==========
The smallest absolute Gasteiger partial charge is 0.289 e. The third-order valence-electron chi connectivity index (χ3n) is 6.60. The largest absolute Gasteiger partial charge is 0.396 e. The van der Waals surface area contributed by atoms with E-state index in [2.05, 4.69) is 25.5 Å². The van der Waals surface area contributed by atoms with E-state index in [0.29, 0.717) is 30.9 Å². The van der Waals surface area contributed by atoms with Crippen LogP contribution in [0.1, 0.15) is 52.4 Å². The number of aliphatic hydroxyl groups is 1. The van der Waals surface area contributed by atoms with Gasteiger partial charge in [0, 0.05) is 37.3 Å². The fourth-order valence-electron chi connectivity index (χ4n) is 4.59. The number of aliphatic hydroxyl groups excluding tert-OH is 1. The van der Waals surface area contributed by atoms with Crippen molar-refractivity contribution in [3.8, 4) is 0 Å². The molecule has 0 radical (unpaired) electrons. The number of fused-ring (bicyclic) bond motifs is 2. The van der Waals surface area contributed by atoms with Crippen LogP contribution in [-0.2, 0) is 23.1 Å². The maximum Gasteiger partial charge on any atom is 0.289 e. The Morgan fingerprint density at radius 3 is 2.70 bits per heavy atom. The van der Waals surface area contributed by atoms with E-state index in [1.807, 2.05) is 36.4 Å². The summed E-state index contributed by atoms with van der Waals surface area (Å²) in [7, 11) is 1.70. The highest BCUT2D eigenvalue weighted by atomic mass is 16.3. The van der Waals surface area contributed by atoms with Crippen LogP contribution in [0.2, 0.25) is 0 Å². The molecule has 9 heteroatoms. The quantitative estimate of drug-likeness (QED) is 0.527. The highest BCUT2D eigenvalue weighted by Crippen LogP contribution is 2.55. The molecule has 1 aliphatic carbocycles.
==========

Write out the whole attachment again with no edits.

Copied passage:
The smallest absolute Gasteiger partial charge is 0.289 e. The third-order valence-electron chi connectivity index (χ3n) is 6.60. The largest absolute Gasteiger partial charge is 0.396 e. The van der Waals surface area contributed by atoms with E-state index in [2.05, 4.69) is 25.5 Å². The van der Waals surface area contributed by atoms with E-state index in [0.29, 0.717) is 30.9 Å². The van der Waals surface area contributed by atoms with Crippen LogP contribution in [0.1, 0.15) is 52.4 Å². The number of aliphatic hydroxyl groups is 1. The van der Waals surface area contributed by atoms with Gasteiger partial charge in [0, 0.05) is 37.3 Å². The fourth-order valence-electron chi connectivity index (χ4n) is 4.59. The number of aliphatic hydroxyl groups excluding tert-OH is 1. The van der Waals surface area contributed by atoms with Crippen molar-refractivity contribution in [3.8, 4) is 0 Å². The molecule has 0 radical (unpaired) electrons. The number of fused-ring (bicyclic) bond motifs is 2. The van der Waals surface area contributed by atoms with Crippen LogP contribution in [-0.2, 0) is 23.1 Å². The maximum Gasteiger partial charge on any atom is 0.289 e. The Morgan fingerprint density at radius 3 is 2.70 bits per heavy atom. The van der Waals surface area contributed by atoms with E-state index in [1.807, 2.05) is 36.4 Å². The summed E-state index contributed by atoms with van der Waals surface area (Å²) in [7, 11) is 1.70. The highest BCUT2D eigenvalue weighted by atomic mass is 16.3. The van der Waals surface area contributed by atoms with Crippen LogP contribution in [0.2, 0.25) is 0 Å². The molecule has 9 heteroatoms. The quantitative estimate of drug-likeness (QED) is 0.527. The highest BCUT2D eigenvalue weighted by Crippen LogP contribution is 2.55. The molecule has 1 aliphatic carbocycles.